Wholemeal Spelt Bread

 

Spelt Success!

 

One of the dishes we made at Rachel Demuth’s “Fast and Delicious” vegetarian cooking course was a spelt Irish soda bread. Before this, I always thought spelt was one of those grains that only gluten-intolerant people would appreciate (which just goes to show how much I knew at the time – spelt contains gluten; it’s a little different from wheat gluten, but it’s gluten all the same).

Gluten aside, it turns out spelt is pretty tasty, even to wheat-fiends like myself. It has a nutty flavor and tastes somewhat sweeter than wheat (at least I think so). Besides, I’ve been looking for alternatives to wheat in my diet – variety is the spice of life, right? The spelt loaf inspired me.

After this revelation, I went home bought a bag of Sharpham Park wholemeal spelt flour and set out to make some bread. There’s a surprising dearth of wholemeal spelt bread recipes out there (plenty of them call for white spelt flour, but few are made with the wholemeal stuff, and my earlier attempt to bake a wholemeal loaf using a white loaf recipe was a miserable failure). I finally found this recipe for wholemeal spelt bread buried deep in Fresh Loaf’s forum. This one’s definitely a keeper.

Word of caution: this is not a fast recipe, but it sure is delicious. This bread involves making an overnight “sponge”, then mixing more flour and yeast with the sponge, then letting the dough rise several times, kneading between rises, then baking, then finally waiting impatiently for the loaf to cool before diving in with a bread. But this is bread baking, after all – a task for the patient and a labor of love. And it was totally worth it.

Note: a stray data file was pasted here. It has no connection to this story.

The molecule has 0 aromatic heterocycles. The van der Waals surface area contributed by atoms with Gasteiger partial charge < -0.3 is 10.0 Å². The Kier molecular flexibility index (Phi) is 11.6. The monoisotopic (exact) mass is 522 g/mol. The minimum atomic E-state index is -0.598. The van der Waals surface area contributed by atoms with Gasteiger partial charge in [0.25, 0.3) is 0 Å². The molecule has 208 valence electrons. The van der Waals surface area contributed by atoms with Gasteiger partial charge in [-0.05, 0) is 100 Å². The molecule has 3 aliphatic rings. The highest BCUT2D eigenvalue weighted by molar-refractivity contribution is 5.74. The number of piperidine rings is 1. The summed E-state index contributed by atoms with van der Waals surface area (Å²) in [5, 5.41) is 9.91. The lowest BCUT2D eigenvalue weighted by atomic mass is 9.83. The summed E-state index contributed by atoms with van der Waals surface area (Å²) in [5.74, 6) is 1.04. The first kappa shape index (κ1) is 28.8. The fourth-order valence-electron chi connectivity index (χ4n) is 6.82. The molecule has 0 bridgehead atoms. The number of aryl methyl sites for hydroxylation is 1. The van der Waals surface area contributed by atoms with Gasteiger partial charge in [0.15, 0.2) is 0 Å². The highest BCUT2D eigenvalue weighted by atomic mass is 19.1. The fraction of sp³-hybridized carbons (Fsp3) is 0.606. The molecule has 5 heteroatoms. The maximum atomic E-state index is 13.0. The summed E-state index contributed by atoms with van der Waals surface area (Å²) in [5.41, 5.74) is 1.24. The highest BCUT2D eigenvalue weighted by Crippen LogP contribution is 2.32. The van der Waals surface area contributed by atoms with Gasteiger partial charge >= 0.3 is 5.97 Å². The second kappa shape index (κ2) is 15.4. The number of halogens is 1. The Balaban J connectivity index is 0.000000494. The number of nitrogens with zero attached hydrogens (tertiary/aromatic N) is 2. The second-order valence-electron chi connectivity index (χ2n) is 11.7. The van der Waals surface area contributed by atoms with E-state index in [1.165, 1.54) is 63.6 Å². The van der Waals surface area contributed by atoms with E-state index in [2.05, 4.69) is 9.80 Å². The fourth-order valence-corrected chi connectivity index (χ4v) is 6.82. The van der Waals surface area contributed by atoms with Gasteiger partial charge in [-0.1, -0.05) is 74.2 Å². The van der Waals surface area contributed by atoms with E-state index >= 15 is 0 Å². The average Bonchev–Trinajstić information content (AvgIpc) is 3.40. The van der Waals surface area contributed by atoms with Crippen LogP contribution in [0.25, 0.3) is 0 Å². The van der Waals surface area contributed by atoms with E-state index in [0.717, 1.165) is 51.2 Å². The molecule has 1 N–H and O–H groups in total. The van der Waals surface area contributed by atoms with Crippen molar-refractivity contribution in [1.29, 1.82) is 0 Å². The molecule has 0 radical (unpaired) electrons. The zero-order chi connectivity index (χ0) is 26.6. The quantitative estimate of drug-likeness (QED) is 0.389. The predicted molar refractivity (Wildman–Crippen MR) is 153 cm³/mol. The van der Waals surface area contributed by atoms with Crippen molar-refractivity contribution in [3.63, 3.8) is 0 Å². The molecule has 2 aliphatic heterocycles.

The resulting spelt bread was light, fluffy and flavorful, both on its own and smeared with a bit of butter (but let’s face it, there aren’t many foods you could ruin with a smear of butter). It was especially good with this evening’s roasted tomato soup (another keeper from Bittman’s How to Cook Everything Vegetarian). Tomorrow, the spelt bread will make great sandwiches. Sandwich filling: TBD.

Wholemeal Spelt Bread

You can make this bread vegan by subbing the honey for agave nectar or sugar!

Spelt Success!

Sponge

    • 100g Wholemeal spelt flour

 

  • 100g Water

 

 

  • 4g Active Yeast

 

Mix the yeast and flour in a bowl and add water to dry ingredients. Stir into a dough and leave covered in a cool and draft-free place for about 10hrs.

Dough

    • 275g Wholemeal spelt flour

 

  • 175g Water

 

 

  • 4g Active Yeast

 

 

  • 5g Salt

 

 

  • 15g Honey

 

 

  • 15g Oil

 

 

  • All of the above sponge

 

 

Mix the dry ingredients in a bowl. In a separate bowl, mix the water, honey and sponge, making sure the sponge is broken into small pieces.

Add the wet ingredients to the flour mixture, mix into a rough dough, add the oil and squidge it with your fingers. Cover and let dough rest for 10mins.

Turn the dough out onto a clean, oiled surface and knead for 15 seconds then return dough back into a clean and oiled bowl. Let rest for 10mins.
Repeat this twice for a total of 3 x 15 second kneads at 10mins intervals. Let dough rest for 15mins after the third knead.

Turn the dough out onto an oiled surface, press dough out into a rectangle and fold the top edge 1/3 inwards and the bottom edge over the top. Rotate the dough 90 degrees and repeat the 1/3 folds then return dough to bowl covered for 1 hour.